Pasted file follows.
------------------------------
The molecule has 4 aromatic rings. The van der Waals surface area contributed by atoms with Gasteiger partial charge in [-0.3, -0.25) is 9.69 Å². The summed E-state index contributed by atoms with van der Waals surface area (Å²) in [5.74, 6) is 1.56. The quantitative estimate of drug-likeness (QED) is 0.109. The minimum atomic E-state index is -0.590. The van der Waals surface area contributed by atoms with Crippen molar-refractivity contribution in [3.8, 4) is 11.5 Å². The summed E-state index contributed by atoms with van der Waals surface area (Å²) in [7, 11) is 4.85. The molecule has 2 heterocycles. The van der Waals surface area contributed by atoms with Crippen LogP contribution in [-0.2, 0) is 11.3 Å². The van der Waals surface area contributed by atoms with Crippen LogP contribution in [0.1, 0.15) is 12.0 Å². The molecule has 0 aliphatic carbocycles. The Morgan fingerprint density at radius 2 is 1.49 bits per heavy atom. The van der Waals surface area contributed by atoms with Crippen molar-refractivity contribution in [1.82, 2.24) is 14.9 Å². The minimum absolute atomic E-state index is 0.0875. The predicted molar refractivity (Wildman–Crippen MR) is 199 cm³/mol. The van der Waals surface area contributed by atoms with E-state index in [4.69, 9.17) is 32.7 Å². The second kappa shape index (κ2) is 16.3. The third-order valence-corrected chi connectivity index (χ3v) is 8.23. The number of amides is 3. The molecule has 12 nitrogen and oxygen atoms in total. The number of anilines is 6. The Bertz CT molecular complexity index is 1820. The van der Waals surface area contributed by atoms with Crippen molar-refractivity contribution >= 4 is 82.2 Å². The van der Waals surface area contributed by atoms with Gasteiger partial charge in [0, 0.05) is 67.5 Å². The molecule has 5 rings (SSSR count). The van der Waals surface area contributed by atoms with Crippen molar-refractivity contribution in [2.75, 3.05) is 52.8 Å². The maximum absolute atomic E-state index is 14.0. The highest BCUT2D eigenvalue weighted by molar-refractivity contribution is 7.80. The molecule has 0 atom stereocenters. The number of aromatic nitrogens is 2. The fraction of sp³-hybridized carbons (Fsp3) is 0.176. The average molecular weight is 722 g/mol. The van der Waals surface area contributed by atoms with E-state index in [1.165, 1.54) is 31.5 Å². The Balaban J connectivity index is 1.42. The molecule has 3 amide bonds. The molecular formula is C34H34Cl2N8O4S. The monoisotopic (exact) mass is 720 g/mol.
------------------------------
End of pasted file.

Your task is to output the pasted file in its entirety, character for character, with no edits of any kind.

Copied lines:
The molecule has 4 aromatic rings. The van der Waals surface area contributed by atoms with Gasteiger partial charge in [-0.3, -0.25) is 9.69 Å². The summed E-state index contributed by atoms with van der Waals surface area (Å²) in [5.74, 6) is 1.56. The quantitative estimate of drug-likeness (QED) is 0.109. The minimum atomic E-state index is -0.590. The van der Waals surface area contributed by atoms with Crippen molar-refractivity contribution in [3.8, 4) is 11.5 Å². The summed E-state index contributed by atoms with van der Waals surface area (Å²) in [7, 11) is 4.85. The molecule has 2 heterocycles. The van der Waals surface area contributed by atoms with Crippen LogP contribution in [-0.2, 0) is 11.3 Å². The van der Waals surface area contributed by atoms with Crippen LogP contribution in [0.1, 0.15) is 12.0 Å². The molecule has 0 aliphatic carbocycles. The Morgan fingerprint density at radius 2 is 1.49 bits per heavy atom. The van der Waals surface area contributed by atoms with Crippen molar-refractivity contribution in [1.82, 2.24) is 14.9 Å². The minimum absolute atomic E-state index is 0.0875. The predicted molar refractivity (Wildman–Crippen MR) is 199 cm³/mol. The van der Waals surface area contributed by atoms with E-state index in [4.69, 9.17) is 32.7 Å². The second kappa shape index (κ2) is 16.3. The third-order valence-corrected chi connectivity index (χ3v) is 8.23. The number of amides is 3. The molecule has 12 nitrogen and oxygen atoms in total. The number of anilines is 6. The Bertz CT molecular complexity index is 1820. The van der Waals surface area contributed by atoms with Crippen molar-refractivity contribution >= 4 is 82.2 Å². The van der Waals surface area contributed by atoms with Gasteiger partial charge in [0, 0.05) is 67.5 Å². The molecule has 5 rings (SSSR count). The van der Waals surface area contributed by atoms with Crippen molar-refractivity contribution in [2.75, 3.05) is 52.8 Å². The maximum absolute atomic E-state index is 14.0. The highest BCUT2D eigenvalue weighted by molar-refractivity contribution is 7.80. The molecule has 0 atom stereocenters. The number of aromatic nitrogens is 2. The fraction of sp³-hybridized carbons (Fsp3) is 0.176. The average molecular weight is 722 g/mol. The van der Waals surface area contributed by atoms with E-state index in [1.165, 1.54) is 31.5 Å². The Balaban J connectivity index is 1.42. The molecule has 3 amide bonds. The molecular formula is C34H34Cl2N8O4S. The monoisotopic (exact) mass is 720 g/mol.